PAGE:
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Snapper for Everyone

October 16th, 2012 by

With the release of snapper 0.1.0 also non-root users are able to manage snapshots. On the technical side this is achieved by splitting snapper into a client and server that communicate via D-Bus. As a user you should not notice any difference.

So how can you make use of it? Suppose the subvolume /home/tux is already configured for snapper and you want to allow the user tux to manage the snapshots for her home directory. This is done in two easy steps:

  1. Edit /etc/snapper/configs/home-tux and add ALLOW_USERS=”tux”. Currently the server snapperd does not reload the configuration so if it’s running either kill it or wait for it to terminate by itself.
  2. Give the user permissions to read and access the .snapshots directory, ‘chmod a+rx /home/tux/.snapshots’.

For details consult the snapper man-page.

Now tux can play with snapper:

  tux> alias snapper="snapper -c home-tux"

  tux> snapper create --description test

  tux> snapper list
  Type   | # | Pre # | Date                             | User | Cleanup  | Description | Userdata
  -------+---+-------+----------------------------------+------+----------+-------------+---------
  single | 0 |       |                                  | root |          | current     |         
  single | 1 |       | Tue 16 Oct 2012 12:15:01 PM CEST | root | timeline | timeline    |         
  single | 2 |       | Tue 16 Oct 2012 12:21:38 PM CEST | tux  |          | test        |

Snapper packages are available for various distributions in the filesystems:snapper project.

So long and see you at the openSUSE Conference 2012 in Prague.

Snapper and LVM thin-provisioned Snapshots

July 25th, 2012 by

SUSEs Hackweek 8 allowed me to implement support for LVM thin-provisioned snapshots in snapper. Since thin-provisioned snapshots themself are new I will shortly show their usage.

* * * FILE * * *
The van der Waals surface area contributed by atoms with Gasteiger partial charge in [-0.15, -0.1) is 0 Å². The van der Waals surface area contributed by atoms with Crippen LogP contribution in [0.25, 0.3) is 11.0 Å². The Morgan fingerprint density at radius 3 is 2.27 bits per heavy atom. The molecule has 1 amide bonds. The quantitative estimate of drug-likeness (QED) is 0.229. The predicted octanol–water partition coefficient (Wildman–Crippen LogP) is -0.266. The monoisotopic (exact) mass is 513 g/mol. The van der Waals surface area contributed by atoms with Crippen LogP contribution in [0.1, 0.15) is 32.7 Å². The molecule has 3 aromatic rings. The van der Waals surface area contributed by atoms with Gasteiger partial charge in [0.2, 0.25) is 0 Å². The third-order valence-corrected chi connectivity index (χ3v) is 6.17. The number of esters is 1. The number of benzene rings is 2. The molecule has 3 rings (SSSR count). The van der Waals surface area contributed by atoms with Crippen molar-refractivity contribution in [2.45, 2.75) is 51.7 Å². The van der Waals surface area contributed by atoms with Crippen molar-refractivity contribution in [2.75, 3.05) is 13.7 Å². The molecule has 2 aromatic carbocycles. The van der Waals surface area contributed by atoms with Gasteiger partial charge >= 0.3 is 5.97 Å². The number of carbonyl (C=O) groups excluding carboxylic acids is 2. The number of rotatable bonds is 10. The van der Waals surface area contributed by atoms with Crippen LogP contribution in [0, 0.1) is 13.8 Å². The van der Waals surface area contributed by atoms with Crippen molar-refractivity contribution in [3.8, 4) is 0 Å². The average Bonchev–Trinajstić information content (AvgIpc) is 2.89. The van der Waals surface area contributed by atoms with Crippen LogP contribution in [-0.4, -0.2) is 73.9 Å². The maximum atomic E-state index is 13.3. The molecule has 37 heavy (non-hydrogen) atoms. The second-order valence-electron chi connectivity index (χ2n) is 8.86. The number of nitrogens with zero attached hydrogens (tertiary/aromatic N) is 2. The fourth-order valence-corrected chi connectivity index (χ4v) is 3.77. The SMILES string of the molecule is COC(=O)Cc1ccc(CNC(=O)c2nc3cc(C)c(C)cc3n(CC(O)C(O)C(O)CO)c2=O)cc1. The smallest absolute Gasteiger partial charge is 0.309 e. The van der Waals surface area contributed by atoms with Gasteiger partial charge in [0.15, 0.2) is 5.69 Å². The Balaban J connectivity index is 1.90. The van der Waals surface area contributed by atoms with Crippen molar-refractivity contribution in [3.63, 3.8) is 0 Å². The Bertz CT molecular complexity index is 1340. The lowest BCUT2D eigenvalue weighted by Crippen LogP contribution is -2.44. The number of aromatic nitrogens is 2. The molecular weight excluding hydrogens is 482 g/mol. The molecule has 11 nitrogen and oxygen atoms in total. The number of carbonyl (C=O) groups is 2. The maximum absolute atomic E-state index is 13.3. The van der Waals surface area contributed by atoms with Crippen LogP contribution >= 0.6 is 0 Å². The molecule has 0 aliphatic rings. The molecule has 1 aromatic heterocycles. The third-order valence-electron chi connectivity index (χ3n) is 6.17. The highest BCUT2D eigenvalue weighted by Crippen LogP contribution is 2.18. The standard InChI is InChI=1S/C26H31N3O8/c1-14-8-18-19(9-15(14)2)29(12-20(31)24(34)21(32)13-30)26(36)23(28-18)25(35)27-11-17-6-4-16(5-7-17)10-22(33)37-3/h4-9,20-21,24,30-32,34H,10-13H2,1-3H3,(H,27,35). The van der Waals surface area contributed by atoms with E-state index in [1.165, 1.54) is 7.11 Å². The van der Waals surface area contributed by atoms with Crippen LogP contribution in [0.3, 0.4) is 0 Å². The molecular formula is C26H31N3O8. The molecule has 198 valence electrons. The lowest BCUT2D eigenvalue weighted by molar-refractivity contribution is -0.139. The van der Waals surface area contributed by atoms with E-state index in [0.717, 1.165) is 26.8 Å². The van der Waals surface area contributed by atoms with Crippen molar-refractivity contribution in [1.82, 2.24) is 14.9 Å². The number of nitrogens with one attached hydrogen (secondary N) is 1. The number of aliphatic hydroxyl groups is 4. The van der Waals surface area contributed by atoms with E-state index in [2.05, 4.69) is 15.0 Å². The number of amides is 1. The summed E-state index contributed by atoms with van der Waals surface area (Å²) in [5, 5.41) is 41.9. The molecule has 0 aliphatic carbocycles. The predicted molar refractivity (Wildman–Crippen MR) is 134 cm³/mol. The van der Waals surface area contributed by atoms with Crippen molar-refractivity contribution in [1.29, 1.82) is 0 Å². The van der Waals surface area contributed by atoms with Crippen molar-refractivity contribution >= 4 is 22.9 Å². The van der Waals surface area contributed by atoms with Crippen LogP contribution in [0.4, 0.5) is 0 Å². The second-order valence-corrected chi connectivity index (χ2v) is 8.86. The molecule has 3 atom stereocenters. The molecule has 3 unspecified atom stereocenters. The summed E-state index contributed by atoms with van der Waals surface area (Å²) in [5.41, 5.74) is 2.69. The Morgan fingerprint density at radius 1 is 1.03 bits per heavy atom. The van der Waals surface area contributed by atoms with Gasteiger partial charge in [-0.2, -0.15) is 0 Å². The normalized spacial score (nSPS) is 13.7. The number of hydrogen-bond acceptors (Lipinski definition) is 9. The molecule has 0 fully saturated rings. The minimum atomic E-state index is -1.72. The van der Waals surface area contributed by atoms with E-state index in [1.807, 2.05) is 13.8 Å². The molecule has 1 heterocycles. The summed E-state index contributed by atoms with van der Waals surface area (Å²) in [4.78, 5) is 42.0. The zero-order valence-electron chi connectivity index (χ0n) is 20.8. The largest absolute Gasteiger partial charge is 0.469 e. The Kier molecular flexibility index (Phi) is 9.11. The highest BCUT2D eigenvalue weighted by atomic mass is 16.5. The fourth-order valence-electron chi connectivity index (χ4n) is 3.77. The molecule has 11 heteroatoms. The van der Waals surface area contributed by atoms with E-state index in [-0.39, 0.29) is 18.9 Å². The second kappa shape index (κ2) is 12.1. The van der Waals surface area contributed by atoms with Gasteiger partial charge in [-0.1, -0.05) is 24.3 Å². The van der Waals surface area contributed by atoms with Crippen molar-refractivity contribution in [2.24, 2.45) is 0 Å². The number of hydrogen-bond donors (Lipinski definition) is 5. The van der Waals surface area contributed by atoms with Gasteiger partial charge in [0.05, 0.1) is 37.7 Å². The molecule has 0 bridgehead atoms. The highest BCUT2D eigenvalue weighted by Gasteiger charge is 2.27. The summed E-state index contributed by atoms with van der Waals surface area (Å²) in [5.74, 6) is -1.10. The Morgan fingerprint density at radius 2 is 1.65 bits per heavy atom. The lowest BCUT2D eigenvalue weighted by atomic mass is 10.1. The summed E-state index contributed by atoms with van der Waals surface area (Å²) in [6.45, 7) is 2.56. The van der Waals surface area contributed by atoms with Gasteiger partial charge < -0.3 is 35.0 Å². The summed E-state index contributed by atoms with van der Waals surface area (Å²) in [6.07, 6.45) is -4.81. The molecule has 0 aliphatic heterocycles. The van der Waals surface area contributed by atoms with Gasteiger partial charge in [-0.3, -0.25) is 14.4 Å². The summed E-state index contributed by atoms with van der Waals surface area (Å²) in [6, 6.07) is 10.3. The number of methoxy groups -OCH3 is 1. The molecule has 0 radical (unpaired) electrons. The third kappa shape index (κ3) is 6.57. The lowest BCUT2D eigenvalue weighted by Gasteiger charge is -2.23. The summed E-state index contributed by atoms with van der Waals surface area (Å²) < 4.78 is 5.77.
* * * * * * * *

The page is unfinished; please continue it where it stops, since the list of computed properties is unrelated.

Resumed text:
Unfortunately openSUSE 12.2 RC1 does not include LVM tools with thin-provisioning so you have to compile them on your own. First install the thin-provisioning-tools. Then install LVM with thin-provisioning enabled (configure option –with-thin=internal).

To setup LVM we first have to create a volume group either using the LVM tools or YaST. I assume it’s named test. Then we create a storage pool with 3GB space.

  # modprobe dm-thin-pool
  # lvcreate --thin test/pool --size 3G

Now we can create a thin-provisioned logical volume named thin with a size of 5GB. The size can be larger than the pool since data is only allocated from the pool when needed.

  # lvcreate --thin test/pool --virtualsize 5G --name thin

  # mkfs.ext4 /dev/test/thin
  # mkdir /thin
  # mount /dev/test/thin /thin

Finally we can create a snapshot from the logical volume.

  # lvcreate --snapshot --name thin-snap1 /dev/test/thin

  # mkdir /thin-snapshot
  # mount /dev/test/thin-snap1 /thin-snapshot

Space for the snapshot is also allocated from the pool when needed. The command lvs gives an overview of the allocated space.

  # lvs
  LV         VG   Attr     LSize Pool Origin Data%  Move Log Copy%  Convert
  pool       test twi-a-tz 3.00g               4.24
  thin       test Vwi-aotz 5.00g pool          2.54
  thin-snap1 test Vwi-a-tz 5.00g pool thin     2.54

After installing snapper version 0.0.12 or later we can create a config for the logical volume thin.

  # snapper -c thin create-config --fstype="lvm(ext4)" /thin

As a simple test we can create a new file and see that snapper detects its creation.

  # snapper -c thin create --command "touch /thin/lenny"

  # snapper -c thin list
  Type   | # | Pre # | Date                          | Cleanup | Description | Userdata
  -------+---+-------+-------------------------------+---------+-------------+---------
  single | 0 |       |                               |         | current     |
  pre    | 1 |       | Tue 24 Jul 2012 15:49:51 CEST |         |             |
  post   | 2 | 1     | Tue 24 Jul 2012 15:49:51 CEST |         |             |